7. pcride

    pcride

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    Jun 3, 2011
    I'm sorry but I am sure that I need a 1/4 pulse generator to reset the switch. The manufacture sells 2 boards, one with and one without, I doubted it too until I hooked it up and tested it. You would think that if the switch is on, in the game the swtich is on, and turning the switch off would turn the switch off in the game, however it needs to be clicked 2x, hence the pulse geneartor

    This clearly explains it
     
  8. (*steve*)

    (*steve*) ¡sǝpodᴉʇuɐ ǝɥʇ ɹɐǝɥd Moderator

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    WOW! absolutely amazing.

    That video covered stuff I've been so confused about for so long..

    Thanks

    edit: Maybe you will find this interesting.
     
    Last edited: Jun 4, 2011
  9. (*steve*)

    (*steve*) ¡sǝpodᴉʇuɐ ǝɥʇ ɹɐǝɥd Moderator

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    Normally one does not attribute to malice what can be adequately explained by stupidity. So I am at a loss as to why the manufacturer does stuff the way he does since it would require inordinate amounts of stupidity. It is far more likely that they want to sell as many units as possible.

    In any case, I can see three solutions to your problem.

    Solution 1

    [​IMG]

    The simple approach of having the one toggle switch control 2 inputs. Presumably both generate the same keystroke, so each toggle produces a keystroke.

    Each of the outputs goes to a different channel.

    Solution 2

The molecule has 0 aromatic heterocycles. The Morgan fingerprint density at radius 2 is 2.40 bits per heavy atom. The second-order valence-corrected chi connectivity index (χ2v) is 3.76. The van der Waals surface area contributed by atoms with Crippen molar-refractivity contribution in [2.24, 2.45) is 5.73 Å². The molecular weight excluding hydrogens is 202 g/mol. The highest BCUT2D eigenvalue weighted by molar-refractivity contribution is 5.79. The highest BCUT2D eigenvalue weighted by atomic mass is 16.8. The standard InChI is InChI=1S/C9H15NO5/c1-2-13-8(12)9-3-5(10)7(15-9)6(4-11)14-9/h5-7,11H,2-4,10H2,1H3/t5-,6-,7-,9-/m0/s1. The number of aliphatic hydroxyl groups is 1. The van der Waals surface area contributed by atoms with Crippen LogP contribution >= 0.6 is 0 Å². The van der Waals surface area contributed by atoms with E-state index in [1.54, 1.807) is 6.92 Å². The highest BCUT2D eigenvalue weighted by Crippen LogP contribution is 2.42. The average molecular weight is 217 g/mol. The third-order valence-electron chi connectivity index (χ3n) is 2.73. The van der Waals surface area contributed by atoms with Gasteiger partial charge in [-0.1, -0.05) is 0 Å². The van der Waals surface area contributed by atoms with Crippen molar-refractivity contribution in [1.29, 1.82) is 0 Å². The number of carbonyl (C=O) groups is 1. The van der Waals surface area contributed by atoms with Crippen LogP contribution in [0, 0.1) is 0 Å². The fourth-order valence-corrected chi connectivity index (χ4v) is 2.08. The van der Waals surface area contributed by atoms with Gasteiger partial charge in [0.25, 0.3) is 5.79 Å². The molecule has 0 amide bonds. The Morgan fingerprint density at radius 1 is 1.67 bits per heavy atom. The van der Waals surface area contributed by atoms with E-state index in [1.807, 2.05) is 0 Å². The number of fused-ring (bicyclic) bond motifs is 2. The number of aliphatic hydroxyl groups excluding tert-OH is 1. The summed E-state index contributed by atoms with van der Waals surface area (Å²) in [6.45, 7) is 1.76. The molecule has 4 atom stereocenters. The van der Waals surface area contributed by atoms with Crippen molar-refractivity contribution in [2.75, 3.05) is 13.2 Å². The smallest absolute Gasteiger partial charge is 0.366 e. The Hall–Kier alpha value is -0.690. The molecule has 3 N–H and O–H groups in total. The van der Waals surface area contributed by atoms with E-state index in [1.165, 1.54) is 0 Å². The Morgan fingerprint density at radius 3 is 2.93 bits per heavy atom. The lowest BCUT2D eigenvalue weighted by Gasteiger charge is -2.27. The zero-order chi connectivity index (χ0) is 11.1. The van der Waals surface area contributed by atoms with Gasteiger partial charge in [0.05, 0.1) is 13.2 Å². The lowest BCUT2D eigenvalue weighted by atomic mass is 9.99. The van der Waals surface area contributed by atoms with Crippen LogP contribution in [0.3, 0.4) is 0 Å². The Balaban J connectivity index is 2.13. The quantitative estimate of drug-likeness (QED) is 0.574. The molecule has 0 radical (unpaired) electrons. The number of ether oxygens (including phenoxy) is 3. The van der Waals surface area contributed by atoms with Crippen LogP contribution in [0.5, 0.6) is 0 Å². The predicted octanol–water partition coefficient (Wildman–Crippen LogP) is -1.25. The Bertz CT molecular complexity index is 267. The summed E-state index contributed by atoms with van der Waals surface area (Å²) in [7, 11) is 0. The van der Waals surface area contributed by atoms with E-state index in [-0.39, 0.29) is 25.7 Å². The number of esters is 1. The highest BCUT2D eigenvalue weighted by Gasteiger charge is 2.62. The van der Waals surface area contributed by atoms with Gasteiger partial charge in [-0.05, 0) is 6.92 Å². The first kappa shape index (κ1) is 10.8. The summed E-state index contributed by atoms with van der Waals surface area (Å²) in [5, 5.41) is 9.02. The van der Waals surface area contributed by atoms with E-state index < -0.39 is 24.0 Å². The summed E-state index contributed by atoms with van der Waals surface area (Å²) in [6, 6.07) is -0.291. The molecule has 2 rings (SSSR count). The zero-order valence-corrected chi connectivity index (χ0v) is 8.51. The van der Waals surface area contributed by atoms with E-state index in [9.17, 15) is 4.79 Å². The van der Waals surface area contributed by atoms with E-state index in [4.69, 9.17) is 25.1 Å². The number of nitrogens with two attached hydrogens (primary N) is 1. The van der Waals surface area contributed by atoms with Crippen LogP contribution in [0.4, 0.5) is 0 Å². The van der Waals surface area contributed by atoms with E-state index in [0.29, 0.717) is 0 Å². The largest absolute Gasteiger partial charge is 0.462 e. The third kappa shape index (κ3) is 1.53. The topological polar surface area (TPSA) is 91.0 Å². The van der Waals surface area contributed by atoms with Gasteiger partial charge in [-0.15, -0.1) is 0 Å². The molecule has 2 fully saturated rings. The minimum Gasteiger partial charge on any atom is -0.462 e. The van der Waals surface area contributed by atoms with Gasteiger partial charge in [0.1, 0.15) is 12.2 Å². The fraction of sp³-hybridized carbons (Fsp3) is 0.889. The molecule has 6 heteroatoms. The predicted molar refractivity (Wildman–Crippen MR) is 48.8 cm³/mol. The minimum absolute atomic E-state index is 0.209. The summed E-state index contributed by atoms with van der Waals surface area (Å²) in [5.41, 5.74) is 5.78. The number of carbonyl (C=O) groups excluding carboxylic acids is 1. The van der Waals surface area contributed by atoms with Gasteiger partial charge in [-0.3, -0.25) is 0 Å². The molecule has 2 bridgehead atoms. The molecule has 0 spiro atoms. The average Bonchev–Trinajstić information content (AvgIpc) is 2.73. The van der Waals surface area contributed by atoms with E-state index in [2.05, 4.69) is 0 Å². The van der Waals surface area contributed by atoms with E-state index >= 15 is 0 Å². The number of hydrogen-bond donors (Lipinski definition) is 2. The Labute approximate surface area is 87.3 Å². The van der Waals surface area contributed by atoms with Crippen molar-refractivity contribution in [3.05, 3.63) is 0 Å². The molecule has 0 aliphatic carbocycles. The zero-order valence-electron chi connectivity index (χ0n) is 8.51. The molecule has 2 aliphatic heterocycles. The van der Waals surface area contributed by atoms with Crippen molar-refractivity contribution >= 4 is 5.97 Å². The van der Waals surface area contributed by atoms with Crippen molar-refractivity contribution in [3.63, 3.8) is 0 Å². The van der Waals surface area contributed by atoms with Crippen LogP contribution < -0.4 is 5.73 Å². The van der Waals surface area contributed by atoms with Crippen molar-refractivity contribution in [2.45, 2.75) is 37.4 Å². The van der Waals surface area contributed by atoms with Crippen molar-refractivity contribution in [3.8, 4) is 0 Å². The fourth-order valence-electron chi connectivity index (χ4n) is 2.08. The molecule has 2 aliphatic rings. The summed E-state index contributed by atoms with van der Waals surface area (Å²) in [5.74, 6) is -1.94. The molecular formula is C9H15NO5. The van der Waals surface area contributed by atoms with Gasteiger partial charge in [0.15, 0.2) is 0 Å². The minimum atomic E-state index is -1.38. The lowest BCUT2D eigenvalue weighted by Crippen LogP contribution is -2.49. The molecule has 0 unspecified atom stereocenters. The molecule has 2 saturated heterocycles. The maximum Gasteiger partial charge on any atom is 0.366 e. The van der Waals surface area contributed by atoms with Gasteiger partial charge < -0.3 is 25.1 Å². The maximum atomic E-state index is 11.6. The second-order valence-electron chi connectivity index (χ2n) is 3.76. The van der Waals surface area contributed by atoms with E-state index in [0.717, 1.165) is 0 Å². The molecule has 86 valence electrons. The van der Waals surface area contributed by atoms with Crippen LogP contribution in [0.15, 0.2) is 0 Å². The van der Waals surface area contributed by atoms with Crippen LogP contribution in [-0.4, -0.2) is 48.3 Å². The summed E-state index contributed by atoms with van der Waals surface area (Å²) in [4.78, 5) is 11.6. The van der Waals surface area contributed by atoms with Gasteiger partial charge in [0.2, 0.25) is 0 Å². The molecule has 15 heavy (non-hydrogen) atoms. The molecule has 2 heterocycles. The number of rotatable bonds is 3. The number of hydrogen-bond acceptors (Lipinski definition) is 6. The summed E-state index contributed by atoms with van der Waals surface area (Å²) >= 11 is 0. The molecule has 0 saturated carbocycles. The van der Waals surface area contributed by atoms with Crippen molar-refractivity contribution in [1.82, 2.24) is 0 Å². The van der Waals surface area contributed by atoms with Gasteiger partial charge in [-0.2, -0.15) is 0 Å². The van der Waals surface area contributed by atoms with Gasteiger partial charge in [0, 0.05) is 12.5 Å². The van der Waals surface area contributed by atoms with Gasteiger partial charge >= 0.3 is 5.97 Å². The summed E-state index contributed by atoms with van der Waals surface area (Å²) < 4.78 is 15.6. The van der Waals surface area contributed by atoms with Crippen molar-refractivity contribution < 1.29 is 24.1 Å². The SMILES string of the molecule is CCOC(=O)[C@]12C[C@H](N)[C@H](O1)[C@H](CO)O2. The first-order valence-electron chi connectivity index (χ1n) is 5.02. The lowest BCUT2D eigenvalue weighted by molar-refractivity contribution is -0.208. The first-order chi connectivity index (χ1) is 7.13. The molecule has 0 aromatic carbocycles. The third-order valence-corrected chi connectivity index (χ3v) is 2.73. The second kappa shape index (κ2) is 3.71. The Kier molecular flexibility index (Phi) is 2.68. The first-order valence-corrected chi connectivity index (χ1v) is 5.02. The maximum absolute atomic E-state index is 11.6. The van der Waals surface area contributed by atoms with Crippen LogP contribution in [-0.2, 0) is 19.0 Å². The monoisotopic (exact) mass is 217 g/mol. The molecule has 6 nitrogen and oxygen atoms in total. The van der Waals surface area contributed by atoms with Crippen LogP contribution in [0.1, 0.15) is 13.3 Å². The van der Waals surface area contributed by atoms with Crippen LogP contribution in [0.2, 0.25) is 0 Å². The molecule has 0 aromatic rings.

[​IMG]

    This is what I think the youtube poster uses. Each toggle of the switch produces a pulse. The output in this case goes between one input and ground.

    Solution 3

    [​IMG]

    Here's another approach that might work. More components, but smaller and no relays. Does essentially what the circuit above this does. The output will be briefly pulled low on each toggle.

    All of these circuits suffer from the same problem, that is the initial position of the toggle switch may be the opposite to what is shown on the display. The "correct" approach would be for the software to detect the switch closing and opening and send a configurable keystroke for these actions.

    If you have any problems wiring these circuits up, see here.
     

    Attached Files:

  10. pcride

    pcride

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    Jun 3, 2011
    Wiring 2 capacitors and a Reed relay

    Hi, I am very new to electronics and don't know much other than what I have learned on the web over the last week.

    I need to wire up 2 1000 UF capacitors together and also include a reed relay )SPST into a Toggle switch SPDT.